RD: Canada's identity = Immigrant + Public Systems. Adrienne is clearly way off repeating over the phrase "we don't define ourselves" for she is stating platitudes expressed every day in Canada about our unique public health care — as if there are no European countries with better medical systems and far higher rankings in education achievements. But it gets worse by the seconds:
Adrienne: We don't define ourselves by the way in which we pick immigrants to be citizens in the future. No other country really says to people you know we are really picking you in order to become citizens in 4 to 6 years. We don't understand that we are the only country in the world that does this.
RD: Of course, we define ourselves by the way we pick immigrants, but for Adrienne we need to be more emphatic about it, squashed any remaining dissent.
Mansbridge: Are we really the only country in the world that does this?
Adrienne: We are, we are; Peter, we are, think of any other, the States does not do it that way, we have in Canada, when you come to the country, you become a permanent resident, when you go to the United States, you become a resident alien. You know those to phrases make all the difference.
RD: After all this it has come down to a trivial phrase differential between Canada and the United States over immigrants. Permanent resident — that's what Canada is about, what makes her unique. This low level of intellectual debate is common in Canada. Adrienne then goes on to emphasize, yet again, Canada's public system, and how Canadians are "complacent" about them, but immigrants appreciate it. Then comes her final statement on immigration before the interview moves into similar intellectual platitudes about aboriginals.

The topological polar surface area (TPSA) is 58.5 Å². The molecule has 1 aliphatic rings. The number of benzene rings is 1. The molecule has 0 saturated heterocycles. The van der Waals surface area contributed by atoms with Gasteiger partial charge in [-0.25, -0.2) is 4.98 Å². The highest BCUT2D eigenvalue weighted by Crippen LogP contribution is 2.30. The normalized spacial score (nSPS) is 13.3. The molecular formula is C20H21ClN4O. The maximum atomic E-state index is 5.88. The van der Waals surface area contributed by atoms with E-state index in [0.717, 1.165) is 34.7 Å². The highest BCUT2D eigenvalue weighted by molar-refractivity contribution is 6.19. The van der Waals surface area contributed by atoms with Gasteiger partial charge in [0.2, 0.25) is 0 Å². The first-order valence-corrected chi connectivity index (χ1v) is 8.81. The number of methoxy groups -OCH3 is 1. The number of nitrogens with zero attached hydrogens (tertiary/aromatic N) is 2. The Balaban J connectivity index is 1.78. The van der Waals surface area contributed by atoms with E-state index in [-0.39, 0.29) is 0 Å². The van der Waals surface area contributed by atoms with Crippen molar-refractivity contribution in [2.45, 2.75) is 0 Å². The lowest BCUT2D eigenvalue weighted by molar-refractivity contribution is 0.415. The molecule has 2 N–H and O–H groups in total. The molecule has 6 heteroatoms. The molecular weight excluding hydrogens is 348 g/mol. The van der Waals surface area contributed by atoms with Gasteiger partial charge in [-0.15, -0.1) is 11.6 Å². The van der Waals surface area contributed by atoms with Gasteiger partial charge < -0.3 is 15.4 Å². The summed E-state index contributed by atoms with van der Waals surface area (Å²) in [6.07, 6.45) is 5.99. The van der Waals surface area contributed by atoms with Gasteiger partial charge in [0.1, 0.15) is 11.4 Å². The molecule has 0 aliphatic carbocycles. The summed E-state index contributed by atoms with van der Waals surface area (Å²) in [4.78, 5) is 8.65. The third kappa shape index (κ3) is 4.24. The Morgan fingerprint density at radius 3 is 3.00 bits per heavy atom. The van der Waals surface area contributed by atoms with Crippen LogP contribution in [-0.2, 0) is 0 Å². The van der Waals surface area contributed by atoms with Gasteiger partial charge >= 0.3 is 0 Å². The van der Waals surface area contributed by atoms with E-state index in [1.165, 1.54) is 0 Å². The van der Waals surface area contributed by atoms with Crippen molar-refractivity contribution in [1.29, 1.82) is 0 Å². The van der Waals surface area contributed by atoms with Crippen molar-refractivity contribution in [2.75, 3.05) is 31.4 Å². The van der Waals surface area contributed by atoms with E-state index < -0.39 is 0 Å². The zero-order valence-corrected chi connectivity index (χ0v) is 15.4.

Adrienne: You know when you go to a school that's a, you look at the class in the assembly and you don't know what is the country you are in, you look down at one of those little faces, you know, from grade one to six, and you don't know what country they are from, it could not possibly be any other country except Canada.
RD: There you have it, Ladies and Gentlemen, Canada is the country where you don't know what country you are in because you don't know where people are from. This is increasingly the case in many European-created countries. Adrienne does not explain what makes Canada a nation different from other immigrant nations with public services. This is the point, for the ideology she advocates is one in which European countries will become increasingly alike in their diversity, no one knowing where they are from, what their roots are, and what is the identify of their nation except to say: Immigrant with Public Systems.